F-35 fighter jets ‘can only fly at supersonic speeds for short bursts’
Pentagon warns the RAF and US Navy’s new £100m F-35 fighter jets can only fly at supersonic speeds for short bursts or the stealth coating will blister
- Jets are at risk of ‘structural damage’ at high speeds, Pentagon documents show
- F-35s are going through rigorous testing in US before they become operational
- Other issues identified include spikes in cockpit pressure and radar problems
Pentagon officials in the US have warned that the RAF’s new £100m F-35 fighter jets can only fly at supersonic speeds for short bursts, or the stealth coating will ‘blister’.
The jets, which have also been bought by the US Navy and Marine Corps, are at risk of ‘structural damage’ when hitting their top speeds of around 1,200mph, potentially hindering their ability to intercept other planes, according to a report by the US Department of Defense.
Other ‘serious’ issues found in testing include spikes in cockpit pressure that can give pilots sinus pain, the loss of control on certain manoeuvres, and a system error causing the plane to erroneously report battery problems in cold conditions.
An F-35 shortly arriving at RAF Marham in Norfolk last year after being manufactured in the US by Lockheed Martin
The fighters also experienced problems with the sea-search mode on radars and in carrying out vertical landings during hot weather, according to documents obtained by Defense News.
But the problems were described as ‘teething issues’ by a UK defence source.
Deficiencies with the stealth coating, which makes planes invisible to radar by absorbing radio waves, were uncovered following tests in 2011 when an F-35B and F-35C flew at speeds between 997 and 1074mph.
A post-flight inspection found ‘bubbling [and] blistering’ on the surface of one of the jets, prompting Lockheed Martin to rectify the problem by introducing a new radar-invisible material.
MailOnline understands the issue has only affected four of the UK’s 17 jets, which are currently based at RAF Akrotiri in Cyprus, where testing is taking place.
During the British trials the F-35s have not been tested to the same extreme limits as in the US, so not all of the same issues have been experienced.
Britain plans to eventually buy 138 F-35s as part of a massive £9.1billion deal that has been plagued by problems.
The jets, which have also been bought by the US Navy, are at risk of ‘structural damage’ when hitting their top speeds of around 1,200mph. Pictured: An F-35 over the White House yesterday
A Japanese F-35A jet crashed in the Pacific Ocean during a training mission in April, six months after an American F-35B went down in South Carolina.
F-35s are being subjected to rigorous testing in the US, where the number of the most serious mechanical problems has been cut from 111 at the start of 2018 to 13 in October – of which nine affect the variety the UK owns.
Britain’s jets are still expected to be operational at the end of the year despite the defects.
A Ministry of Defence spokesman said: ‘Our jets have always met the strict safety requirements set by both US and UK military safety authorities.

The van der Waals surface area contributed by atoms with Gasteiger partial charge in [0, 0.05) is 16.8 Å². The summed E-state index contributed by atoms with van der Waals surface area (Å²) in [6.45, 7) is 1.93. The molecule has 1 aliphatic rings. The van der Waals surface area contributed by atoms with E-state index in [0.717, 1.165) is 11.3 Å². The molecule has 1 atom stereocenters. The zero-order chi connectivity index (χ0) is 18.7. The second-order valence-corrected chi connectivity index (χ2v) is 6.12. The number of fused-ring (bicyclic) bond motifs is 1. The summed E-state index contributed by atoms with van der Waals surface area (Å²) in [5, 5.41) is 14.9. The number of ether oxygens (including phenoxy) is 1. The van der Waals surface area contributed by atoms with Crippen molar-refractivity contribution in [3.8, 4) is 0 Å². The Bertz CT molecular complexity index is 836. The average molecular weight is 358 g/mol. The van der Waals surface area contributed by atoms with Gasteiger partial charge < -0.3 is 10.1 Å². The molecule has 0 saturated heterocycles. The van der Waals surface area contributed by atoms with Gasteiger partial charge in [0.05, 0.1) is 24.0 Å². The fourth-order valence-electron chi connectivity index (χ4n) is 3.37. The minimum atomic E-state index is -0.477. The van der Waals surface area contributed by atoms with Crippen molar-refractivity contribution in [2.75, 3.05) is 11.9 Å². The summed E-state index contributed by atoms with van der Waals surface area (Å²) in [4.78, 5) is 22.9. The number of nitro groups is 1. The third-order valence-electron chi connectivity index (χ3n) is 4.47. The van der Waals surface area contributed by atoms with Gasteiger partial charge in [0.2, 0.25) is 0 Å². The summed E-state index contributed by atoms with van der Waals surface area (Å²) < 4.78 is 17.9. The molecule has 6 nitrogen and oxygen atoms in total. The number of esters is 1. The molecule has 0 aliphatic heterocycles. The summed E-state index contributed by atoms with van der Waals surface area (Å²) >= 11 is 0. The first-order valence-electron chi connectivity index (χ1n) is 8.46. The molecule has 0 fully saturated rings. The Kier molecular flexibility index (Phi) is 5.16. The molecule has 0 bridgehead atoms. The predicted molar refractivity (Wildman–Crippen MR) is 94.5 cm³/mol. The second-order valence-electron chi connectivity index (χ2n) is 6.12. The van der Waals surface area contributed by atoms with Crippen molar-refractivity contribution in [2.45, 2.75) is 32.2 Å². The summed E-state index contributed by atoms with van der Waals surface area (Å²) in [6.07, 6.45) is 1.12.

‘Safety is very closely managed within the F35 programme and we are working with the Joint Programme Office to ensure any issues are addressed as they arise.’
A spokesman for Lockheed Martin said: ‘These issues are important to address, and each is well understood, resolved or on a path to resolution.
‘We’ve worked collaboratively with our customers, and we are fully confident in the F-35’s performance and the solutions in place to address each of the items identified.’
F-35 fact file: How the jets cost £100m each, fly at a maximum speed of 1,200mph and include more than 300,000 different parts
– The jet measures 51.2ft in overall length, has a wingspan of 35ft and a height of 14.3ft.
– It has a top speed of 1.6 Mach or 1,200 mph, a Max G rating of 7G, and a combat radius of 518 miles.
– Lockheed Martin, who built the jet, describes its stealth capabilities as ‘unprecedented’. Its airframe design, advanced materials and other features make it ‘virtually undetectable to enemy radar’.
There are three different varieties of the F35, which each have separate features, as show above
– The F-35B jets are built from more than 300,000 individual parts.
– There are six distributed aperture system sensors around the jet – two underneath, two on top of the aircraft and one either side of the nose. These infrared cameras feed real-time information and images into the pilot’s helmet, allowing them to see through the airframe.
– All variants of the jets are mainly constructed on Lockheed Martin’s mile-long production line in Fort Worth, Texas.
– It takes 58,000 man hours to build each F-35B.
– The F-35 can launch from land, and will take off from HMS Queen Elizabeth via the skip jump ramp, which has been designed to optimise the launch.
– Maximum thrust tops 40,000lb and the jet has a range of 900 nautical miles.
– The jet is capable of two types of ship landing – vertically on to the deck, and also through the shipborne rolling vertical landing, which using forward air speed, allows the aircraft to bring back several thousand pounds of extra weight to the ship.
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